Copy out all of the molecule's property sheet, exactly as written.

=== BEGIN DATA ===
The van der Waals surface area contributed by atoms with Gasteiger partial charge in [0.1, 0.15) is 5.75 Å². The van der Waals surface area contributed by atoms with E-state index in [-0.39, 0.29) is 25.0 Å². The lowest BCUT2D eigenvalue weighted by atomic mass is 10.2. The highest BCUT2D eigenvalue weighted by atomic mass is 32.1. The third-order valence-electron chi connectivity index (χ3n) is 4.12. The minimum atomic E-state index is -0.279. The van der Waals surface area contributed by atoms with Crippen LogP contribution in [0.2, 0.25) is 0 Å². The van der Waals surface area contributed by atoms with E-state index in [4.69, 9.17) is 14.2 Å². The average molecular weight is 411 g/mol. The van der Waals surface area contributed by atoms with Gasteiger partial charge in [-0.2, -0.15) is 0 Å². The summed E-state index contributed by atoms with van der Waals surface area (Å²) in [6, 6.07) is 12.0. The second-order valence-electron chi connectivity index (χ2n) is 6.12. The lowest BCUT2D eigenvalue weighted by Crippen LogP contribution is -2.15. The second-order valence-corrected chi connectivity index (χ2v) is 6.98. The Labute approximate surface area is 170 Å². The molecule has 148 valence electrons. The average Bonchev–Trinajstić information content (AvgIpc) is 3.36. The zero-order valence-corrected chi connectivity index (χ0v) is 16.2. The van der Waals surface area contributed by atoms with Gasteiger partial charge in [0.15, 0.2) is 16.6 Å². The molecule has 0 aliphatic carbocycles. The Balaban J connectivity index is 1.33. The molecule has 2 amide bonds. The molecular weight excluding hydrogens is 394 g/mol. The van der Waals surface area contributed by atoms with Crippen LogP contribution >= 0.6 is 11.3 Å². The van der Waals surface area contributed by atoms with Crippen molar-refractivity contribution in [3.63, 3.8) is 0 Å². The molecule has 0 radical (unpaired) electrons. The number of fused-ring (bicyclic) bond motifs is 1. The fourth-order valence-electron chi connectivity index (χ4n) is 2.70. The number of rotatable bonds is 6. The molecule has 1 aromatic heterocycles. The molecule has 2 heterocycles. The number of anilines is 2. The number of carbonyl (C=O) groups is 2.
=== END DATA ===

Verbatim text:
The van der Waals surface area contributed by atoms with Gasteiger partial charge in [0.1, 0.15) is 5.75 Å². The van der Waals surface area contributed by atoms with E-state index in [-0.39, 0.29) is 25.0 Å². The lowest BCUT2D eigenvalue weighted by atomic mass is 10.2. The highest BCUT2D eigenvalue weighted by atomic mass is 32.1. The third-order valence-electron chi connectivity index (χ3n) is 4.12. The minimum atomic E-state index is -0.279. The van der Waals surface area contributed by atoms with Crippen LogP contribution in [0.2, 0.25) is 0 Å². The van der Waals surface area contributed by atoms with E-state index in [4.69, 9.17) is 14.2 Å². The average molecular weight is 411 g/mol. The van der Waals surface area contributed by atoms with Gasteiger partial charge in [-0.2, -0.15) is 0 Å². The summed E-state index contributed by atoms with van der Waals surface area (Å²) in [6, 6.07) is 12.0. The second-order valence-electron chi connectivity index (χ2n) is 6.12. The lowest BCUT2D eigenvalue weighted by Crippen LogP contribution is -2.15. The second-order valence-corrected chi connectivity index (χ2v) is 6.98. The Labute approximate surface area is 170 Å². The molecule has 148 valence electrons. The average Bonchev–Trinajstić information content (AvgIpc) is 3.36. The zero-order valence-corrected chi connectivity index (χ0v) is 16.2. The van der Waals surface area contributed by atoms with Gasteiger partial charge in [0.15, 0.2) is 16.6 Å². The molecule has 0 aliphatic carbocycles. The Balaban J connectivity index is 1.33. The molecule has 2 amide bonds. The molecular weight excluding hydrogens is 394 g/mol. The van der Waals surface area contributed by atoms with Crippen LogP contribution >= 0.6 is 11.3 Å². The van der Waals surface area contributed by atoms with Crippen molar-refractivity contribution in [3.63, 3.8) is 0 Å². The molecule has 0 radical (unpaired) electrons. The number of fused-ring (bicyclic) bond motifs is 1. The fourth-order valence-electron chi connectivity index (χ4n) is 2.70. The number of rotatable bonds is 6. The molecule has 1 aromatic heterocycles. The molecule has 2 heterocycles. The number of anilines is 2. The number of carbonyl (C=O) groups is 2.